5 reasons to own ETFs
In the 30 years since the creation of the first Exchange Traded Fund (ETF), these products have grown exponentially both in size and the range of options available. ETF investors today can invest in almost any location, asset class, or even sector. All this comes at a low cost, and with the simplicity of a single trade on their local stock exchange. It’s no wonder then, that the total assets under management of ETFs globally was over US$4.5 trillion in 2018. Here are five reasons to consider ETFs as part of your investment strategy.
1. Invest in what you know – but what if investing in what you know burns a hole in your pocket?
Recent financial research from Vanguard found Australians held 66.5% of their portfolios in Australian shares. When you invest in the Australian sharemarket, you’re basically buying financial stocks and miners. The financial sector makes up 30% of the domestic market, while resources make up 25%.
Even professional investors fall victim to home bias. In a study on fund managers’ views on prospects for international markets, fund managers from the US, UK, Europe and Japan show a significant relative optimism towards their home equity market.
Home bias can leave portfolios with heavy exposure to similar risks and investment cycles, which can mean a greater chance of loss. It can also mean missing out on potentially better opportunities elsewhere.
The key to overcoming home bias is diversification. Diversification is all about choosing assets that move differently. Diversification across assets, geographies, economic cycles and duration can improve the risk profile of a portfolio while at the same time help to generate better returns.
With ETFs, diversification is easier than ever.
2. Pure exposure & liquidity
With an ETF, you don’t run the risk of a change in investment style as you could with a traditional fund manager, so you get dependable market exposure. Most ETFs are liquid investments and while investors should steer clear of buying or selling on the open, at other times, market makers help to provide liquidity to the market.
3. Avoiding and understanding cash drag
Most investors hold some of their portfolios in cash. Since markets are higher most of the time, cash usually acts as a drag on performance. To avoid this cash-drag, investors can invest in an ETF until they need to put the money to work.
Cash-drag can also work negatively in an ETF. While dividends can typically be paid monthly, quarterly or half yearly, it means that the ETF does not replicate the accumulation index and this dividend - while waiting to be paid - does not yield market returns. This cash drag is a larger consideration for higher yielding ETFs.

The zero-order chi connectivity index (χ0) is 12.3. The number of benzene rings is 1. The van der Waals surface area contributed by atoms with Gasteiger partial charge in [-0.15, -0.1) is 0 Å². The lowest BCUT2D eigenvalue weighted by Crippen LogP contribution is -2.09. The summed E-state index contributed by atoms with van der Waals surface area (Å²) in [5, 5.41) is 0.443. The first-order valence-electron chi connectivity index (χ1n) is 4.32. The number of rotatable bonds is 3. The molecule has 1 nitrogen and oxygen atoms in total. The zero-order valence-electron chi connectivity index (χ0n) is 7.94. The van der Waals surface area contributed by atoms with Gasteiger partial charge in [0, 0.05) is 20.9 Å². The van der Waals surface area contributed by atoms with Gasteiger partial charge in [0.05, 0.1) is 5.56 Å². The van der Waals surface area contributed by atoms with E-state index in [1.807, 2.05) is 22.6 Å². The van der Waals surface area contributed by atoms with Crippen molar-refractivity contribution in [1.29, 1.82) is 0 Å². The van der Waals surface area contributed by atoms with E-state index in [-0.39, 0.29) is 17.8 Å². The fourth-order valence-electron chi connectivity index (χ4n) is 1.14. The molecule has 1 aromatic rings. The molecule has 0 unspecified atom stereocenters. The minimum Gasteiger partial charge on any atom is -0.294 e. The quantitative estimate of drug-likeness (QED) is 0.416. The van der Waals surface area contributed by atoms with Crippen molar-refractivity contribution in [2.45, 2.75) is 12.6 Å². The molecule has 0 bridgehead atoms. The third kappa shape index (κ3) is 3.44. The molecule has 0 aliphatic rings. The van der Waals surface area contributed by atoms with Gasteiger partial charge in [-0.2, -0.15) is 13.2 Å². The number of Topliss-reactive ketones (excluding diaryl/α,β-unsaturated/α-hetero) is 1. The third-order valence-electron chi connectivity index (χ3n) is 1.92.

For most investors, costs are an important consideration. Many studies have shown underperformance in the market related to transaction costs and expenses. As transaction costs and fees fall, more capital is available to harness the power of compounding returns. ETFs have a lower cost structure than traditional managed funds and have helped pushed management fees lower for investments.
5. Be smart
Many fund managers end up hugging an index which means that portfolios are biased towards market capitalisation or size. This bias makes little sense as an investment style and there are better ways of evaluating the size of positions. Smart beta ETFs enable investments to be adjusted according to several return-enhancing factors such as earnings momentum, price momentum, quality, ESG and management strength.
You can trade in a wide range of ETFs to get exposure to the Australian sharemarket, international stockmarkets, commodities, currencies, sectors, styles and themes. With so many options out there, it’s important to know that some ETFs are more complex and riskier than others. As always, do your homework and read the Product Disclosure Statement to find out how closely ETFs can replicate your goal.
In the end, most of us can’t be great in all things. ETFs increase the number of options available to investors to create more optimal portfolios.
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An experienced presenter and Australian equities strategist with over 13 years experience. Passionate about stock selection strategies and combining fundamental and technical analysis for trading and investment decisions.